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Shwedagon: a Pagoda like no other

Not only is it one of the most important religious and sacred places in all of Myanmar but it is also quite a sight to behold, with the main pagoda standing at 110meters of gold! claim that “No visit to the Union of Myanmar is complete without a visit to the 2,500 years old Shwedagon Pagoda, which enshrines strands of Buddha’s hair and other holy relics” and I absolutely agree with them!

Shwedagon is literally translated to ‘Gold Yangon’ and is thought to be the oldest and one the the most holy shrines in the country. It is like a Buddhist Disneyland, a huge compound of hundreds of temples and Buddha’s from the past 2500years all with different meanings.

Many people have a misconception that it is just one big Temple, not realising in fact that it is a HUGE complex which just happens to contain an enormous golden Pagoda/Temple as it’s centre piece. So it’s not just the gigantic main Shwedagon Pagoda you’re going for but all the little temples and pagodas around it, and even a museum and gallery, and plenty of bells to chime if you’re into it. The massive size of the area definitely surprised me, it was a lot bigger than I expected.

It is all very very gold, even the coconuts! The main Pagoda was being refurbished at the time I visited so I only got to see a glimpse of the gold, but even that was impressive! So I can imagine how great it looks in the sparkling sun when it’s all uncovered.

golden coconut

A Golden Coconut

You should get a free map with your $8 entry ticket, go and find some shade to sit in, and study the map and have a read up about the place, it will make the whole experience more interesting when you know what you are looking at.

From the Yangon Backpackers Hostel (close to Sule Pagoda)  I thought it was a walkable distance, and it kind of is, except it was the middle of the day, so really hot. I went in the first entrance I found, ended up being the ‘West Entrance’ which lucky me, had escalators. Escalators to enlightenment now, how 21st century!

NB: don’t go in the middle of the day like I did, it’s just too hot and I got very dehydrated.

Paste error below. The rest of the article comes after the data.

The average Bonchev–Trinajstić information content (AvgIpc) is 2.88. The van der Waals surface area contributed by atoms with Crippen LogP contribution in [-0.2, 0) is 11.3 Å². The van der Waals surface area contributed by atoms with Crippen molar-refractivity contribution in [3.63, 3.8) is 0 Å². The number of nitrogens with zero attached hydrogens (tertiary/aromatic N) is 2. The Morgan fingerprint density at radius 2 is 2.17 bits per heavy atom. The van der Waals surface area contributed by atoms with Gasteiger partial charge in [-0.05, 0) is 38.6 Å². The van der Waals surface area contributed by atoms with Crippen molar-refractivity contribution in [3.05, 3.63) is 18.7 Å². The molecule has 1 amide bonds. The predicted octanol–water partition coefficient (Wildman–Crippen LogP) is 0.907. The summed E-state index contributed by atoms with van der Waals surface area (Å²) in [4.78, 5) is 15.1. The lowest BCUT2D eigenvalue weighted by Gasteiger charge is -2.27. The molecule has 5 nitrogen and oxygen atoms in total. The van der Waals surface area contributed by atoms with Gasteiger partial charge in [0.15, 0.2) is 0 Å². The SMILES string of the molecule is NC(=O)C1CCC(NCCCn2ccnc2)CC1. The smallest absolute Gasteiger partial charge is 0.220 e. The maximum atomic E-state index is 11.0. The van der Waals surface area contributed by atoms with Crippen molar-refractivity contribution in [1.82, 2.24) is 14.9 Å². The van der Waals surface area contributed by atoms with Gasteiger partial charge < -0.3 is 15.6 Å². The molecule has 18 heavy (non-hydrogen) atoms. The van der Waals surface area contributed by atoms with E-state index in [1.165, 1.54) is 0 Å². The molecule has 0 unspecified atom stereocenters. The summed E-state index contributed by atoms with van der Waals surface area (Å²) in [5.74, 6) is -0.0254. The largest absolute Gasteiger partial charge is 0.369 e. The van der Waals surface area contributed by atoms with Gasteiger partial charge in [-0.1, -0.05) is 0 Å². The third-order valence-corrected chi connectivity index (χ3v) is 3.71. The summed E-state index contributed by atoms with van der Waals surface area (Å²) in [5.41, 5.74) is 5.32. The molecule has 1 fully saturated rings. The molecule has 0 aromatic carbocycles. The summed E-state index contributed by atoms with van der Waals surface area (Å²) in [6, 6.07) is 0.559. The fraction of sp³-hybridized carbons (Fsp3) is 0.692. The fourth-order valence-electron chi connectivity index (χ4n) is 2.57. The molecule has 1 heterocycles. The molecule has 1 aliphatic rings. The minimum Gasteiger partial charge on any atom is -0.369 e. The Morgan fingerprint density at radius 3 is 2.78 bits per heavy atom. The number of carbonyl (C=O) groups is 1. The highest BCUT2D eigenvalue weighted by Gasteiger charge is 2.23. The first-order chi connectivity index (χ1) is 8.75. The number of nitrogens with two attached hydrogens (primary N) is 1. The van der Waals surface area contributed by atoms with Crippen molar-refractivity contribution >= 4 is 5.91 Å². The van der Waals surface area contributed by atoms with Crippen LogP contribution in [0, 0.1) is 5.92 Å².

The Shwedagon Pagoda complex is a mix of foreign tourists, locals who have come to take pictures, locals praying, offering flowers and meditating and monks hanging around. Nobody bothers you and you can hang around for as long or as little as you like.

There is a little museum/gallery with old photos showing how the Schwedagon Pagoda complex looked many years ago and takes you on a photo journey from way back in the past to the present day.

Mounted binoculars are dotted around the complex which you can use free of charge to take a look at all the jewels on the top of the main Pagoda. So there is plenty to keep you occupied.

If you really want to get into the spirit of things, figure out which day you were born, head over to the relevant corner (planetary post) and wash the statue. Washing the Buddha at the corner of your birthday is considered lucky. I did it and the locals didn’t seem to mind me being there.

If you get bored, then you are boring. But you can try looking for the golden coconut.

TOP TIP: Take a bag for your shoes. Shoes, socks, flipflops etc are not allowed in the entire area and its a hassle to carry them around. A lovely smiley local woman offered me her plastic bag which was adorable and really useful.

Fast Facts

Opening hours: 04:00 – 22:00 hrs every day.
Entrance fee: $8 or 8000Kyat
Access: There are 4 gates from which to access the complex, North, East, West and South. South and West gates have escalators. North has many steps and is full of stalls selling all sorts of things from incense sticks to souvenirs.
Dress Code: Modest. Both males and females must have knees {read ankles, they are strict!} and elbows covered. If you arrive wrongly dressed you will need to pay extra for a Longyi to cover yourself up.

4.8/5 - (15 votes)